Petersburg National Battlefield
HR 1296; S. 713
Almost one-fourth of the entire Civil War was fought around the city of Petersburg. The Union Army knew that capturing the Confederate capital of Richmond would hasten the end of the War. Unable to attack Richmond directly, the Union decided to move south and focus on Petersburg, an important transportation and supply hub for the capital. Both armies knew that if Petersburg fell, Richmond would soon follow, and the Union set in on a 292-day siege of Petersburg that resulted in 70,000 casualties and many civilians being driven from their homes. Seven days after the siege ended with the fall of Petersburg, the Confederacy surrendered.
H.R. 1296, introduced by U.S. Representative Randy Forbes (VA-4) and S. 713, introduced by U.S. Senators Jim Webb and Mark Warner (VA) and heard by the Senate National Parks Subcommittee in May 2011, will provide the National Park Service with authority to add more than 7,000 acres to the park’s boundary. This legislation will enable future protection of the site of the longest and most significant siege in American history.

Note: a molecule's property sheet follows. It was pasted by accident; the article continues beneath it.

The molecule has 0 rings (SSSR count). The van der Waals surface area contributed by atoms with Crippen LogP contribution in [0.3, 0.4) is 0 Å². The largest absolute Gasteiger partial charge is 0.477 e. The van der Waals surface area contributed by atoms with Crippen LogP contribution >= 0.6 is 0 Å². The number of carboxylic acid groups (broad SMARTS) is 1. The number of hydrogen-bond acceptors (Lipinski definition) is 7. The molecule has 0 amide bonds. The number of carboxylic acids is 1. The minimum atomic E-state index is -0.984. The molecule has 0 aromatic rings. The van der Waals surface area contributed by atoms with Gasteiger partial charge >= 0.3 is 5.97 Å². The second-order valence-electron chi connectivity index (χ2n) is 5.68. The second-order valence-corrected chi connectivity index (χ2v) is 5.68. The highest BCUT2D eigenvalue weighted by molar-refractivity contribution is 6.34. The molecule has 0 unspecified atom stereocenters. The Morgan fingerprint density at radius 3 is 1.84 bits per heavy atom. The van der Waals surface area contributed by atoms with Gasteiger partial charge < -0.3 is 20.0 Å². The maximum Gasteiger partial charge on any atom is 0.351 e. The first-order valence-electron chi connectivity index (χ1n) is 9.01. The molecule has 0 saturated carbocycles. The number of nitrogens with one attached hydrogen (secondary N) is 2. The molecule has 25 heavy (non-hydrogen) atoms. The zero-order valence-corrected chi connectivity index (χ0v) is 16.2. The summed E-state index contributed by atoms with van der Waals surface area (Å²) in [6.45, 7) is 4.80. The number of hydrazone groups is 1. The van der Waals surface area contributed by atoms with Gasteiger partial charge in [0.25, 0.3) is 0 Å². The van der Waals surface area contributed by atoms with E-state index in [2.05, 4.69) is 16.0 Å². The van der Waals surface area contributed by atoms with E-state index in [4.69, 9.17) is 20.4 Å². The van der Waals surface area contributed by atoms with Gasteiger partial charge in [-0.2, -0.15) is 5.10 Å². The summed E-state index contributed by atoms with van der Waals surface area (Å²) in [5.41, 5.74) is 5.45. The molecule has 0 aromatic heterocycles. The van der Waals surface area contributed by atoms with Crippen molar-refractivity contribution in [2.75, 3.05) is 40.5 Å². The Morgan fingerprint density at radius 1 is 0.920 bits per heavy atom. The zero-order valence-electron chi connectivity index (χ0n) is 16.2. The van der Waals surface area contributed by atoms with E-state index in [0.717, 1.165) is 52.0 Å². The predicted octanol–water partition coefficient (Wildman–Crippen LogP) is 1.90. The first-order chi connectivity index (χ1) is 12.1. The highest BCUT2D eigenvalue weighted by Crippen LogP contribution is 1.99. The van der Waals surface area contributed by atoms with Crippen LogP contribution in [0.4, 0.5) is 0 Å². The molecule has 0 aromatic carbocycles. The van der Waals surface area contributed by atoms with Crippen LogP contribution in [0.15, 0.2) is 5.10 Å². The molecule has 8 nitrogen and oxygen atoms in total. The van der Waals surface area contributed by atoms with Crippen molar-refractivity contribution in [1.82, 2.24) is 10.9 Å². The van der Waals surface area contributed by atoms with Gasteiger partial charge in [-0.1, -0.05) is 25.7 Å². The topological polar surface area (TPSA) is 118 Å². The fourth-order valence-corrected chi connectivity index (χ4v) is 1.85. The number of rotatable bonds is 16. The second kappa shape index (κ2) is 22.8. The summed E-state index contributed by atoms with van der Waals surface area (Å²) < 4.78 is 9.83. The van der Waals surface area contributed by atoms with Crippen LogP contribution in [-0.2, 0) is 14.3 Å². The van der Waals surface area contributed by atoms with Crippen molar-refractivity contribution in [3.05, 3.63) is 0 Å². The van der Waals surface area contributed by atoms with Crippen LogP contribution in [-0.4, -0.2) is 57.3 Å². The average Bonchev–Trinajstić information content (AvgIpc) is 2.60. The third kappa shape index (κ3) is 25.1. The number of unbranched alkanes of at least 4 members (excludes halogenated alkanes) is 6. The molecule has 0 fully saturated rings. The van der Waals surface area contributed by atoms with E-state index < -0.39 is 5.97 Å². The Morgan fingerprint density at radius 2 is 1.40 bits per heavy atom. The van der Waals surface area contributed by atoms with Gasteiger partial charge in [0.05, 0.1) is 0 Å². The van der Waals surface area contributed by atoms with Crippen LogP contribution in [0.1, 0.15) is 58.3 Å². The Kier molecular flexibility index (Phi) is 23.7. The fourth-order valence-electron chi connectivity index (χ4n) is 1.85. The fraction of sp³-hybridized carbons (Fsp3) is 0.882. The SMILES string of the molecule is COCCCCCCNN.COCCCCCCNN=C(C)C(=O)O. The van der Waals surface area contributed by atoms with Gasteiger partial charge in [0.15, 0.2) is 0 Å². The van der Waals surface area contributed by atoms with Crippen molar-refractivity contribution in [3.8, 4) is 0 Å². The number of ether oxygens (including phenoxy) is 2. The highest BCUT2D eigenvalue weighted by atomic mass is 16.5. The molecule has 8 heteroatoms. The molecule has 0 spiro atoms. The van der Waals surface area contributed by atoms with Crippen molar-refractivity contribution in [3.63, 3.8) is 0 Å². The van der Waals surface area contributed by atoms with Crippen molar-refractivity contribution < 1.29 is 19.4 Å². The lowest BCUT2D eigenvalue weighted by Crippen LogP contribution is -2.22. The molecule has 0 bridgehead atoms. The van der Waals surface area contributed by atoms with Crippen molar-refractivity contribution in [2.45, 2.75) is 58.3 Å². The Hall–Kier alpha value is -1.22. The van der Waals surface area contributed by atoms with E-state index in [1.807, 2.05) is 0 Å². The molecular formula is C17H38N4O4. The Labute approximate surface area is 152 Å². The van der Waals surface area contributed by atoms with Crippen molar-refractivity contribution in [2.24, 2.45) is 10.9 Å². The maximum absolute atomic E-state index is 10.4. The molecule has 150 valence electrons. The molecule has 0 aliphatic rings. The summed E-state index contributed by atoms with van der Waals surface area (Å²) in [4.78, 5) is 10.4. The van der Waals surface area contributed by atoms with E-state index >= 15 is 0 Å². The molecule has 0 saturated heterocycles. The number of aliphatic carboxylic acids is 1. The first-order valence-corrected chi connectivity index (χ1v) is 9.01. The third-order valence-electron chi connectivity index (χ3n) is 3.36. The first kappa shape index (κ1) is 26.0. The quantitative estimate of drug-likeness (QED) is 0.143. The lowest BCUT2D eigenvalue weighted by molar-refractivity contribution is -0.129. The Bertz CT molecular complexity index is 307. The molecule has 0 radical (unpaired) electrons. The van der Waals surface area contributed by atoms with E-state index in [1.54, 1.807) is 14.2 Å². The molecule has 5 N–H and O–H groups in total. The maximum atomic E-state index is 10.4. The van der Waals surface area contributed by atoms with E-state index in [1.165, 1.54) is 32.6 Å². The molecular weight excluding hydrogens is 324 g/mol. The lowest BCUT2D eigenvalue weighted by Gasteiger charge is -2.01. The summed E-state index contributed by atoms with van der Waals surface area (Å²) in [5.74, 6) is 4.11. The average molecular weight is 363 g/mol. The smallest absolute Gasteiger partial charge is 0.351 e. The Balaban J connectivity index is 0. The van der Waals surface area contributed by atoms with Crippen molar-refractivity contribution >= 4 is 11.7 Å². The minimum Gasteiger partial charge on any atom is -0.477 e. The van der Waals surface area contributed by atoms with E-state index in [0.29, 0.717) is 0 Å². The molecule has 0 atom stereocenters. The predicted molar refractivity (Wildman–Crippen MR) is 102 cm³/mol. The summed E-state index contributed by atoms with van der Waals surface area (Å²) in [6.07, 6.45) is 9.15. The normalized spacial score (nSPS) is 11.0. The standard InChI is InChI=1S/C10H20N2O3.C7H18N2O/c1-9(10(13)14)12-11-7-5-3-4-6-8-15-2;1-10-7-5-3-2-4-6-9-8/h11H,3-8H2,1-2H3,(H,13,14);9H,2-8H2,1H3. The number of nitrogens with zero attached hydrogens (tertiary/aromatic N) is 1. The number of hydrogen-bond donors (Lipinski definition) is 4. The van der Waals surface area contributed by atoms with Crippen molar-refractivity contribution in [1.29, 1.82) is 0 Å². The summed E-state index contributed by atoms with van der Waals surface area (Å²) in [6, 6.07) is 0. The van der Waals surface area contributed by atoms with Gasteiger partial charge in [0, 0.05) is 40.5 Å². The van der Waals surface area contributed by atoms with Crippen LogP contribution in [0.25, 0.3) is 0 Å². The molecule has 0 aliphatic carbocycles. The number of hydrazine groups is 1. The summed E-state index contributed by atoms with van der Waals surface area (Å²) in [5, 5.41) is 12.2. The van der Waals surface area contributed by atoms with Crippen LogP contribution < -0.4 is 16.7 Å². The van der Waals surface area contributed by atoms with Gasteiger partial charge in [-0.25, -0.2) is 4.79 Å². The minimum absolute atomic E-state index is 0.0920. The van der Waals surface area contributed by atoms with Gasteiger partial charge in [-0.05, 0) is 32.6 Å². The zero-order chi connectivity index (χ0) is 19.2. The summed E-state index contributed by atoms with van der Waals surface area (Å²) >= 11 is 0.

For more information about the National Parks Conservation Association’s advocacy to protect these and other Civil War sites, please contact:
- Pamela Goddard, Chesapeake and Virginia Program Manager, 202.604.3781, or email: firstname.lastname@example.org
- Emily Jones, Senior Program Manager, 865.335.4666, or email: email@example.com
- Alan Spears, Legislative Representative, 202.454.3384, or email: firstname.lastname@example.org
- Cinda Waldbuesser, Senior Pennsylvania Program Manager, 215.327.2529, or email: email@example.com
- Nicholas Lund, Civil War Associate, 202.454.3319, or email: firstname.lastname@example.org